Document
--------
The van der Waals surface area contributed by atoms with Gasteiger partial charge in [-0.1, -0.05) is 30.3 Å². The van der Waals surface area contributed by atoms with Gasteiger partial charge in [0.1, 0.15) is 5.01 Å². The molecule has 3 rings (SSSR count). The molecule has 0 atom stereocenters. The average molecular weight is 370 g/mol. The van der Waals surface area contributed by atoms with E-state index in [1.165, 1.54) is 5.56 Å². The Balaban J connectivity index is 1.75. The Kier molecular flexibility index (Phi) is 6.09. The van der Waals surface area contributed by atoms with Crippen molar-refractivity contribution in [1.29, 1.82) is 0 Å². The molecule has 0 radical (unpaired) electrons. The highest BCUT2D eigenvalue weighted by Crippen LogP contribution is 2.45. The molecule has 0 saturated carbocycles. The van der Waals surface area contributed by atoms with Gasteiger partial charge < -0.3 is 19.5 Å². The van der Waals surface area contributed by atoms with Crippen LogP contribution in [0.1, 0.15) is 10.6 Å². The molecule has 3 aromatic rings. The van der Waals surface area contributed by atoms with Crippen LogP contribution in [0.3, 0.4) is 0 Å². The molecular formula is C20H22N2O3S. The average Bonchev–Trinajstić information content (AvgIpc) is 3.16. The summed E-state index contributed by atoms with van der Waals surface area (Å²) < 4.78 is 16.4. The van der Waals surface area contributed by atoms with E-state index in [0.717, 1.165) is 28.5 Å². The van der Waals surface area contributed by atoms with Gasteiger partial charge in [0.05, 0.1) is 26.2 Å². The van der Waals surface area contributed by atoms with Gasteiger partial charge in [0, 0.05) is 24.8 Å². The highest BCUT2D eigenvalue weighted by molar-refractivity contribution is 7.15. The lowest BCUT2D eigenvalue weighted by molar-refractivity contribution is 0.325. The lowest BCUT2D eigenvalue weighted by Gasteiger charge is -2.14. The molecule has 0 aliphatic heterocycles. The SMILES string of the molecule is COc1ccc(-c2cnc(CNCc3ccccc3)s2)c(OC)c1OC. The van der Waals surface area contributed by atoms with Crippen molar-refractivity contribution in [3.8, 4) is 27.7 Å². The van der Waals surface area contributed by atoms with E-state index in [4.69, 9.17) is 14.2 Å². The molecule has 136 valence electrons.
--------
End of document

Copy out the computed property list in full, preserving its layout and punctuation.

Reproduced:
The van der Waals surface area contributed by atoms with Gasteiger partial charge in [-0.1, -0.05) is 30.3 Å². The van der Waals surface area contributed by atoms with Gasteiger partial charge in [0.1, 0.15) is 5.01 Å². The molecule has 3 rings (SSSR count). The molecule has 0 atom stereocenters. The average molecular weight is 370 g/mol. The van der Waals surface area contributed by atoms with E-state index in [1.165, 1.54) is 5.56 Å². The Balaban J connectivity index is 1.75. The Kier molecular flexibility index (Phi) is 6.09. The van der Waals surface area contributed by atoms with Crippen molar-refractivity contribution in [1.29, 1.82) is 0 Å². The molecule has 0 radical (unpaired) electrons. The highest BCUT2D eigenvalue weighted by Crippen LogP contribution is 2.45. The molecule has 0 saturated carbocycles. The van der Waals surface area contributed by atoms with Gasteiger partial charge < -0.3 is 19.5 Å². The van der Waals surface area contributed by atoms with Crippen LogP contribution in [0.1, 0.15) is 10.6 Å². The molecule has 3 aromatic rings. The van der Waals surface area contributed by atoms with Crippen LogP contribution in [0.3, 0.4) is 0 Å². The molecular formula is C20H22N2O3S. The average Bonchev–Trinajstić information content (AvgIpc) is 3.16. The summed E-state index contributed by atoms with van der Waals surface area (Å²) < 4.78 is 16.4. The van der Waals surface area contributed by atoms with E-state index in [0.717, 1.165) is 28.5 Å². The van der Waals surface area contributed by atoms with Gasteiger partial charge in [0.05, 0.1) is 26.2 Å². The van der Waals surface area contributed by atoms with Gasteiger partial charge in [0, 0.05) is 24.8 Å². The highest BCUT2D eigenvalue weighted by molar-refractivity contribution is 7.15. The lowest BCUT2D eigenvalue weighted by molar-refractivity contribution is 0.325. The lowest BCUT2D eigenvalue weighted by Gasteiger charge is -2.14. The molecule has 0 aliphatic heterocycles. The SMILES string of the molecule is COc1ccc(-c2cnc(CNCc3ccccc3)s2)c(OC)c1OC. The van der Waals surface area contributed by atoms with Crippen molar-refractivity contribution in [3.8, 4) is 27.7 Å². The van der Waals surface area contributed by atoms with E-state index in [4.69, 9.17) is 14.2 Å². The molecule has 136 valence electrons.